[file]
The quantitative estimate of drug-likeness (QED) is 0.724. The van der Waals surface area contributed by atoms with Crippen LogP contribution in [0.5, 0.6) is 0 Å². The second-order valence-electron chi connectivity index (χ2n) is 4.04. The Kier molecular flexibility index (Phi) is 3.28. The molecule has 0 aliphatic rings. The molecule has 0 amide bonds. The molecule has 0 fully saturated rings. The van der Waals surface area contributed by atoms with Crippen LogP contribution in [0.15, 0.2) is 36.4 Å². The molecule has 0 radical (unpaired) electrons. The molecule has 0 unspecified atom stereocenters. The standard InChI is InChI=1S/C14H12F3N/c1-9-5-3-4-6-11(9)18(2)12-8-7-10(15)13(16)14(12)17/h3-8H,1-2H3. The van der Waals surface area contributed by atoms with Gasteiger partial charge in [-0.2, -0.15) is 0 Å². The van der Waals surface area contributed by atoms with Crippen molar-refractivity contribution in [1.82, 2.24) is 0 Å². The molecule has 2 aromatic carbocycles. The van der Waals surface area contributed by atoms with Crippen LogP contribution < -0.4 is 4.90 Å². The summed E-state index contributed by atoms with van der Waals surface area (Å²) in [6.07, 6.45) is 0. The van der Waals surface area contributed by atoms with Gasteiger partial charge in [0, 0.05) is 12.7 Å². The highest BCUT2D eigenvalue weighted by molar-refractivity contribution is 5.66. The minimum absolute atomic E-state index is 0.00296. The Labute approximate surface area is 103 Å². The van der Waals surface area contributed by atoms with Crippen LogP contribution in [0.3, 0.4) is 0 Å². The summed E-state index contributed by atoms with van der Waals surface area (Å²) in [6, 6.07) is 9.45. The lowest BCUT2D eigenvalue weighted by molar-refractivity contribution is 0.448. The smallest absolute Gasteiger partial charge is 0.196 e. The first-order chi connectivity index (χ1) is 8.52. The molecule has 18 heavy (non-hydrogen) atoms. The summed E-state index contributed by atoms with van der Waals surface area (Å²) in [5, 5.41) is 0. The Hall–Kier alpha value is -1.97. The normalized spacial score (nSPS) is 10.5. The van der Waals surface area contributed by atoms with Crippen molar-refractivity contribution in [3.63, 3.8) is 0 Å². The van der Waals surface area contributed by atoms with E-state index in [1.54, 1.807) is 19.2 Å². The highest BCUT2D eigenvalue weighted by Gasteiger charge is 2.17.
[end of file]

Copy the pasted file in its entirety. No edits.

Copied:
The quantitative estimate of drug-likeness (QED) is 0.724. The van der Waals surface area contributed by atoms with Crippen LogP contribution in [0.5, 0.6) is 0 Å². The second-order valence-electron chi connectivity index (χ2n) is 4.04. The Kier molecular flexibility index (Phi) is 3.28. The molecule has 0 aliphatic rings. The molecule has 0 amide bonds. The molecule has 0 fully saturated rings. The van der Waals surface area contributed by atoms with Crippen LogP contribution in [0.15, 0.2) is 36.4 Å². The molecule has 0 radical (unpaired) electrons. The molecule has 0 unspecified atom stereocenters. The standard InChI is InChI=1S/C14H12F3N/c1-9-5-3-4-6-11(9)18(2)12-8-7-10(15)13(16)14(12)17/h3-8H,1-2H3. The van der Waals surface area contributed by atoms with Gasteiger partial charge in [-0.2, -0.15) is 0 Å². The van der Waals surface area contributed by atoms with Crippen molar-refractivity contribution in [1.82, 2.24) is 0 Å². The molecule has 2 aromatic carbocycles. The van der Waals surface area contributed by atoms with Crippen LogP contribution < -0.4 is 4.90 Å². The summed E-state index contributed by atoms with van der Waals surface area (Å²) in [6.07, 6.45) is 0. The van der Waals surface area contributed by atoms with Gasteiger partial charge in [0, 0.05) is 12.7 Å². The highest BCUT2D eigenvalue weighted by molar-refractivity contribution is 5.66. The minimum absolute atomic E-state index is 0.00296. The Labute approximate surface area is 103 Å². The van der Waals surface area contributed by atoms with Crippen LogP contribution in [0.3, 0.4) is 0 Å². The summed E-state index contributed by atoms with van der Waals surface area (Å²) in [6, 6.07) is 9.45. The lowest BCUT2D eigenvalue weighted by molar-refractivity contribution is 0.448. The smallest absolute Gasteiger partial charge is 0.196 e. The first-order chi connectivity index (χ1) is 8.52. The molecule has 18 heavy (non-hydrogen) atoms. The summed E-state index contributed by atoms with van der Waals surface area (Å²) in [5, 5.41) is 0. The Hall–Kier alpha value is -1.97. The normalized spacial score (nSPS) is 10.5. The van der Waals surface area contributed by atoms with Crippen molar-refractivity contribution in [3.63, 3.8) is 0 Å². The van der Waals surface area contributed by atoms with E-state index in [1.54, 1.807) is 19.2 Å². The highest BCUT2D eigenvalue weighted by Gasteiger charge is 2.17.